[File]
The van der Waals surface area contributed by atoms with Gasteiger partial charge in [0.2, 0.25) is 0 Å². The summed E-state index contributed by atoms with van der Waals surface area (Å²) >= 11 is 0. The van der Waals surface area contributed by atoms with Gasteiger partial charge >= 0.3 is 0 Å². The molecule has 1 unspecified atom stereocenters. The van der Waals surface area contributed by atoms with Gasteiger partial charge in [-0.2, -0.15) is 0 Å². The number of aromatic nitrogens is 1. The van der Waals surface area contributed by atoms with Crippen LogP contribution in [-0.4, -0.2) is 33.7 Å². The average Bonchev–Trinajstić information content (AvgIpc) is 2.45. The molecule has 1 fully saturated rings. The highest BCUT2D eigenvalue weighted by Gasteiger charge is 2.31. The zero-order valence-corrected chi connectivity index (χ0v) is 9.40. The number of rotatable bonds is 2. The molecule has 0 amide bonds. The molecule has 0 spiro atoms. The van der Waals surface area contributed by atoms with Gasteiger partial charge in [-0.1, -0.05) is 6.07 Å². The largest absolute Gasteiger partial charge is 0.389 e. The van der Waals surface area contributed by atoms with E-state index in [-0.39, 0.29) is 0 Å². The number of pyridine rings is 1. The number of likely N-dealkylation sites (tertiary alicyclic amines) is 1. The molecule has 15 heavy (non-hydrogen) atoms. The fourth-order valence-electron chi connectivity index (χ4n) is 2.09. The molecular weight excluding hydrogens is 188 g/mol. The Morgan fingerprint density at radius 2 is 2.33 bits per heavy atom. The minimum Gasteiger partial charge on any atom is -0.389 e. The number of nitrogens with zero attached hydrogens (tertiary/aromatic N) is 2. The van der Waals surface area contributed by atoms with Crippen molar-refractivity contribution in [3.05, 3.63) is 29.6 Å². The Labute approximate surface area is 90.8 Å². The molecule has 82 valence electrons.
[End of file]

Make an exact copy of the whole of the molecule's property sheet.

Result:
The van der Waals surface area contributed by atoms with Gasteiger partial charge in [0.2, 0.25) is 0 Å². The summed E-state index contributed by atoms with van der Waals surface area (Å²) >= 11 is 0. The van der Waals surface area contributed by atoms with Gasteiger partial charge >= 0.3 is 0 Å². The molecule has 1 unspecified atom stereocenters. The van der Waals surface area contributed by atoms with Gasteiger partial charge in [-0.2, -0.15) is 0 Å². The number of aromatic nitrogens is 1. The van der Waals surface area contributed by atoms with Crippen LogP contribution in [-0.4, -0.2) is 33.7 Å². The average Bonchev–Trinajstić information content (AvgIpc) is 2.45. The molecule has 1 fully saturated rings. The highest BCUT2D eigenvalue weighted by Gasteiger charge is 2.31. The zero-order valence-corrected chi connectivity index (χ0v) is 9.40. The number of rotatable bonds is 2. The molecule has 0 amide bonds. The molecule has 0 spiro atoms. The van der Waals surface area contributed by atoms with Gasteiger partial charge in [-0.1, -0.05) is 6.07 Å². The largest absolute Gasteiger partial charge is 0.389 e. The van der Waals surface area contributed by atoms with E-state index in [-0.39, 0.29) is 0 Å². The number of pyridine rings is 1. The number of likely N-dealkylation sites (tertiary alicyclic amines) is 1. The molecule has 15 heavy (non-hydrogen) atoms. The fourth-order valence-electron chi connectivity index (χ4n) is 2.09. The molecular weight excluding hydrogens is 188 g/mol. The Morgan fingerprint density at radius 2 is 2.33 bits per heavy atom. The minimum Gasteiger partial charge on any atom is -0.389 e. The number of nitrogens with zero attached hydrogens (tertiary/aromatic N) is 2. The van der Waals surface area contributed by atoms with Crippen molar-refractivity contribution in [3.05, 3.63) is 29.6 Å². The Labute approximate surface area is 90.8 Å². The molecule has 82 valence electrons.